More so than usual, Low lack forward momentum here. On C'mon the melodies seemingly wrote themselves. Even Witches, which wasn't a particularly peppy song was able to sleepily boulder along, Parker had the balance of impactful spits and droning monotone down to a science to keep things moving. On The Invisible Way, tracks like Holy Ghost and Waiting stall and tread water. Despite Sparhawk's hauntingly sincere performance on the former, a description possibly of fleeting spiritual encounters tinged with abandonment (now I don't know much / but I can tell when something's wrong / and something's wrong) the song splutters, peaking at the minute mark and dropping back in to a reclusive haze. When they try to really force a beat, like on Clarence White, it lends itself to awkwardness, although Parker's rawer display does endear. Four Score is another lower moment, a meek country-bound song you might hear at 3am in a deserted bar in Southern America. It seems like Sparhawk snagged the raw end of the deal, being stuck with a couple of difficult tracks with which to work, despite this she does a good job harmonising with herself. Her lyrics are ambiguous but that only enhances the mood of the record, it sounds downtrodden.

The frustration then comes with tracks like So Blue, On My Own and the brilliant Just Make It Stop. Clear displays of what Low are capable of, yet too thin on the ground to elevate the whole project. So Blue reminds me of something from Drums And Guns, possibly Murderer, but the piano gives it a much more organic feel. Sparhawk really gets her teeth in to it as well, again harmonising with herself, she emotes brilliantly about a torn state of mind over a fractured relationship, 'So blue with you' is contrasted with 'Can no longer bare, to miss the dance, with you'. Her vocals may not be as iconically 'Low' as when she harmonises for Parker's crackly drawl, but she is clearly the more accomplished singer. Her ability to harmonise so sweetly with herself is testament to an impressive range. She also snares the highlight track on the record, Just Make It Stop. Again you feel Jeff Tweedy's hands all over it as another swelling piano section underpinned by almost frantic sounding drone guitars back Sparhawk as she pleads "You see them close to the edge /  I'm at the end of my rope  / the rope is starting to thread,  / I'm trying to keep my hold" before an impassioned chorus of "If I could just make it stop / I can tell the whole world  / to get out of the way." It's an uncharacteristically clear description of her determined mindset, and with the help of such a strong backing it acts as a call to arms and really enlivens the second half of the record, it comes out of nowhere.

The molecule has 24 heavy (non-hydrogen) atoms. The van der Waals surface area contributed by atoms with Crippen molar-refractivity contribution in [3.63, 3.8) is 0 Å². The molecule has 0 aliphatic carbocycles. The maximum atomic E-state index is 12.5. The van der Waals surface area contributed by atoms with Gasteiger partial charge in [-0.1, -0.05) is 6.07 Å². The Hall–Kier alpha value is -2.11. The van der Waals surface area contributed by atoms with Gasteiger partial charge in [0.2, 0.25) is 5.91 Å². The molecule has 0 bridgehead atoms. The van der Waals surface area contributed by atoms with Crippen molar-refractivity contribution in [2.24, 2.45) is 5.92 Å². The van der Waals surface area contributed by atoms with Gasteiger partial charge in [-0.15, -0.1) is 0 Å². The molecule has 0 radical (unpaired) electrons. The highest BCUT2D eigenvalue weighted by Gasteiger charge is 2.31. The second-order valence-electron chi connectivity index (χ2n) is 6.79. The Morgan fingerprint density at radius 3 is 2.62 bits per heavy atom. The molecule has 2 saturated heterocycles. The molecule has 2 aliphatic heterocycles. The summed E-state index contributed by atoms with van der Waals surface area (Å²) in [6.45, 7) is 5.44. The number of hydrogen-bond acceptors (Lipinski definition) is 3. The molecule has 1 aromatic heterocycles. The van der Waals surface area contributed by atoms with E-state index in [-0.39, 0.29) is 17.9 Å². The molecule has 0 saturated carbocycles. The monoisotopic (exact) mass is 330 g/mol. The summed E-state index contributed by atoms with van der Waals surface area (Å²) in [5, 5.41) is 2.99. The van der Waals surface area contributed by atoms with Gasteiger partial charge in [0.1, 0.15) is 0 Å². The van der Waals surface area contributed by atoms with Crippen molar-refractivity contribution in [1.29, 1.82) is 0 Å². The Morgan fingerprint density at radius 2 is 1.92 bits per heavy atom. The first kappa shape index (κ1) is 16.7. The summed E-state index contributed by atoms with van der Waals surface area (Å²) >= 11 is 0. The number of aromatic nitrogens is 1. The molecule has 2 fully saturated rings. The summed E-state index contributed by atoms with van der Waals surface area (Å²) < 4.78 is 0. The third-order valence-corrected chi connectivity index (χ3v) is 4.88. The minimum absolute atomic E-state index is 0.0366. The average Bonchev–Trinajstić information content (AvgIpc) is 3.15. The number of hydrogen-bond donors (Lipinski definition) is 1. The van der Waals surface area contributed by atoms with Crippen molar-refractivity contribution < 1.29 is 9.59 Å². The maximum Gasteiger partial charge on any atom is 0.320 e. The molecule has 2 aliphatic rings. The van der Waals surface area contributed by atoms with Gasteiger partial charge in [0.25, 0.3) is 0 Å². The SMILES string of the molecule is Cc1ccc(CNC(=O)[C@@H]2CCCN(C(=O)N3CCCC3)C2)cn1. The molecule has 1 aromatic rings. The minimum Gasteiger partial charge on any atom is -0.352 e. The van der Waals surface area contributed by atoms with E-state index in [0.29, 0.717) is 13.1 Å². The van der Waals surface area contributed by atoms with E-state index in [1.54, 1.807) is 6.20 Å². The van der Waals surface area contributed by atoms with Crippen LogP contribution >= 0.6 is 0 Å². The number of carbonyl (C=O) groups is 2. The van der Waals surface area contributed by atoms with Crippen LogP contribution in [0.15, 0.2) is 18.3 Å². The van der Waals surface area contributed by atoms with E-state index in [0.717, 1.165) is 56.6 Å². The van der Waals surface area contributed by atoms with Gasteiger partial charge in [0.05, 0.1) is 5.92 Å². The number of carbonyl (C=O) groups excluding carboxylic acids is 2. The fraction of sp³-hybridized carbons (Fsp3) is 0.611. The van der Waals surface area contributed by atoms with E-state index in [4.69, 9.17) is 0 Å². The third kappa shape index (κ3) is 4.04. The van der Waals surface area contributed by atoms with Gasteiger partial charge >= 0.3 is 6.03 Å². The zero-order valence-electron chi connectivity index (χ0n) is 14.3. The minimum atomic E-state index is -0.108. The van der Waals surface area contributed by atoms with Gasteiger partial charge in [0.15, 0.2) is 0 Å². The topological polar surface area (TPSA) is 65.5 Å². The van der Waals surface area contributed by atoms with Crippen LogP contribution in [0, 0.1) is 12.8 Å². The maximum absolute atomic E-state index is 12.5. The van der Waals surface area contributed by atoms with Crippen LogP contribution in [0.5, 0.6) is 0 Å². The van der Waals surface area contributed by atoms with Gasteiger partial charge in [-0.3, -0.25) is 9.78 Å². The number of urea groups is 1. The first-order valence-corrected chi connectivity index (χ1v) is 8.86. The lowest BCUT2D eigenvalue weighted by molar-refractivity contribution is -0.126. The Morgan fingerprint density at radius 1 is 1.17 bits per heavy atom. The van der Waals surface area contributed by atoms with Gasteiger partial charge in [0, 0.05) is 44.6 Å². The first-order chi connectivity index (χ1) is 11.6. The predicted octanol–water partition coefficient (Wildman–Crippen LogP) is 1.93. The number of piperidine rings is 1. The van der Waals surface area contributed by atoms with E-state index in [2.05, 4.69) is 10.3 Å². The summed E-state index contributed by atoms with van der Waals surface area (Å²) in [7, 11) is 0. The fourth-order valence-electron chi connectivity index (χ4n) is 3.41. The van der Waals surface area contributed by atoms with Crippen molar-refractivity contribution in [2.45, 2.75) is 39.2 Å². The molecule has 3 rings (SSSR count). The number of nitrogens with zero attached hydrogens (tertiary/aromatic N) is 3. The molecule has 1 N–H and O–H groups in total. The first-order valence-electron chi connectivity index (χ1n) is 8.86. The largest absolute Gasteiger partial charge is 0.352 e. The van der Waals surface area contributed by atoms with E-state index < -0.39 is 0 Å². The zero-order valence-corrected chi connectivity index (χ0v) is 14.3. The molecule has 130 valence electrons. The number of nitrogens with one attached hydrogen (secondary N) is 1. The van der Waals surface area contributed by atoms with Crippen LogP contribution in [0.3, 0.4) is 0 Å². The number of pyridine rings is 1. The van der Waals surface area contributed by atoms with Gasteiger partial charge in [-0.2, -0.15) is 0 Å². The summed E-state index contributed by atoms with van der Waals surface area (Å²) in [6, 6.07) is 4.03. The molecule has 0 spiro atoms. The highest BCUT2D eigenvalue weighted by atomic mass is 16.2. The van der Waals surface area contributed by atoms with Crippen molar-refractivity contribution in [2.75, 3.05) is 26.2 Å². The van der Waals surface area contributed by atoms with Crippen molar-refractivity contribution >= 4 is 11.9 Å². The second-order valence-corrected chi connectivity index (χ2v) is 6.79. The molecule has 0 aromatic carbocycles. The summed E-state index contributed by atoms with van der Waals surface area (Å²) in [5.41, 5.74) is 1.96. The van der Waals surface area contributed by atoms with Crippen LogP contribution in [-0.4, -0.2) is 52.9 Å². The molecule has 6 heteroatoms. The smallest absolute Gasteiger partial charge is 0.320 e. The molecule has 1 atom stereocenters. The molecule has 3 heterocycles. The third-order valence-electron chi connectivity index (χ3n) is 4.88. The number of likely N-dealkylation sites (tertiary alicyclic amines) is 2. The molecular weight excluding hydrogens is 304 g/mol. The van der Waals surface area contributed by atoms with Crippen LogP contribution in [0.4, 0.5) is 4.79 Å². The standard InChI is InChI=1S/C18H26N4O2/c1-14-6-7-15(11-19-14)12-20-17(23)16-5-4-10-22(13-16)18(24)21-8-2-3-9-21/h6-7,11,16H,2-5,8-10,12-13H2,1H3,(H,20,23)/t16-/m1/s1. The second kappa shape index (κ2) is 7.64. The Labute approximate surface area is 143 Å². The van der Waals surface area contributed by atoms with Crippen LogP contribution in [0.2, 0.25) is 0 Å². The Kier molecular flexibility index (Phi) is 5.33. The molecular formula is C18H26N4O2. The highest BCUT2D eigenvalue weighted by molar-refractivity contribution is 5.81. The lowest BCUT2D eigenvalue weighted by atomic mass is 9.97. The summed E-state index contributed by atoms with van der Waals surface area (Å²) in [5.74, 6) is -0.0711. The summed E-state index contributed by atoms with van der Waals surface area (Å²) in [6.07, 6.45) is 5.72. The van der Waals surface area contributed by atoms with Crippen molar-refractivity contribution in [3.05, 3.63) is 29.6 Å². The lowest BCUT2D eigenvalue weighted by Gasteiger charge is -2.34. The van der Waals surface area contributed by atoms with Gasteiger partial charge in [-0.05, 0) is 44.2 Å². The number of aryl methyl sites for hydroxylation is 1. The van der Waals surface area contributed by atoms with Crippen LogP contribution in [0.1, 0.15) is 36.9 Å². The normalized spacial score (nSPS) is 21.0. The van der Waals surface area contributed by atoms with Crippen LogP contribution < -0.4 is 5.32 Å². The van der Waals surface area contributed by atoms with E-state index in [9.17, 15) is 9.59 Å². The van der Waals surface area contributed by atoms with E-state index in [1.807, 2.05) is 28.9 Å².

6.5/10. After progressing on from their early - mid 2000s lull, Low have stalled slightly again with this release. It lacks the complete package feel of C'mon. Too many instances where progress is made then surrendered through stagnant acoustic ballads. Parker and Sparhawk both deliver very solid performances, and the lyrical content is typical Low, a blend of introspective, anxiety-focused musings and observational touch points that always remain sincere and natural. Even the possibly cringe-inducing Mother tackles a timelessly tricky subject with poise and grace. The mood and themes are what saves this record, it could be time for a new producer. 
Best Tracks: So Blue, Just Make It Stop, On My Own